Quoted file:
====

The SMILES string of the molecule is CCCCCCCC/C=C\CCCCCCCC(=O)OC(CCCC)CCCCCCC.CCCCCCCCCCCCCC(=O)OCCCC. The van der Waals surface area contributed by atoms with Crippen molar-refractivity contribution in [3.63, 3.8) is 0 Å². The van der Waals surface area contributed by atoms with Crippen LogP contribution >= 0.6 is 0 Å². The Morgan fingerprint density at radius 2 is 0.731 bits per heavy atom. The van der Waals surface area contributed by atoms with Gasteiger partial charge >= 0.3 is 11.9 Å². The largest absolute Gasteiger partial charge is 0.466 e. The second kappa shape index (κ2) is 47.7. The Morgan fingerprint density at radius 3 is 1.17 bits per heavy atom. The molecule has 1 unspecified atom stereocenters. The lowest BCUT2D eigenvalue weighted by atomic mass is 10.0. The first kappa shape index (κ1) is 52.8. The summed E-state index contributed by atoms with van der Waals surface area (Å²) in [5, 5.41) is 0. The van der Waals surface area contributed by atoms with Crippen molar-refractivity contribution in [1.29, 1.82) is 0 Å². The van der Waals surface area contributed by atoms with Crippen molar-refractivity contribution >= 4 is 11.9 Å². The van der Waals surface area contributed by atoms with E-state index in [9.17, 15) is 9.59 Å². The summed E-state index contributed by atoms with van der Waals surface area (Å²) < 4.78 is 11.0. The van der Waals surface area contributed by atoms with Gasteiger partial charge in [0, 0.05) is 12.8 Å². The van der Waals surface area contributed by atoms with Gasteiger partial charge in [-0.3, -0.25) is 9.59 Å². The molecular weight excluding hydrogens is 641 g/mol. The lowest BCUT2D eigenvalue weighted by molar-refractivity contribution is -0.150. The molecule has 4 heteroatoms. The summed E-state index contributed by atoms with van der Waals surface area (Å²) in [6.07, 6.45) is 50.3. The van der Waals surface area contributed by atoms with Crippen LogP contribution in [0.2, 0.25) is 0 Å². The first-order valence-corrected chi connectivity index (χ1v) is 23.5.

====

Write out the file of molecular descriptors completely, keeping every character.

The SMILES string of the molecule is CCCCCCCC/C=C\CCCCCCCC(=O)OC(CCCC)CCCCCCC.CCCCCCCCCCCCCC(=O)OCCCC. The van der Waals surface area contributed by atoms with Crippen molar-refractivity contribution in [3.63, 3.8) is 0 Å². The van der Waals surface area contributed by atoms with Crippen LogP contribution >= 0.6 is 0 Å². The Morgan fingerprint density at radius 2 is 0.731 bits per heavy atom. The van der Waals surface area contributed by atoms with Gasteiger partial charge >= 0.3 is 11.9 Å². The largest absolute Gasteiger partial charge is 0.466 e. The second kappa shape index (κ2) is 47.7. The Morgan fingerprint density at radius 3 is 1.17 bits per heavy atom. The molecule has 1 unspecified atom stereocenters. The lowest BCUT2D eigenvalue weighted by atomic mass is 10.0. The first kappa shape index (κ1) is 52.8. The summed E-state index contributed by atoms with van der Waals surface area (Å²) in [5, 5.41) is 0. The van der Waals surface area contributed by atoms with Crippen molar-refractivity contribution in [1.29, 1.82) is 0 Å². The van der Waals surface area contributed by atoms with Crippen molar-refractivity contribution >= 4 is 11.9 Å². The van der Waals surface area contributed by atoms with E-state index in [9.17, 15) is 9.59 Å². The summed E-state index contributed by atoms with van der Waals surface area (Å²) < 4.78 is 11.0. The van der Waals surface area contributed by atoms with Gasteiger partial charge in [0, 0.05) is 12.8 Å². The van der Waals surface area contributed by atoms with Gasteiger partial charge in [-0.3, -0.25) is 9.59 Å². The molecular weight excluding hydrogens is 641 g/mol. The lowest BCUT2D eigenvalue weighted by molar-refractivity contribution is -0.150. The molecule has 4 heteroatoms. The summed E-state index contributed by atoms with van der Waals surface area (Å²) in [6.07, 6.45) is 50.3. The van der Waals surface area contributed by atoms with Crippen LogP contribution in [0.2, 0.25) is 0 Å². The first-order valence-corrected chi connectivity index (χ1v) is 23.5.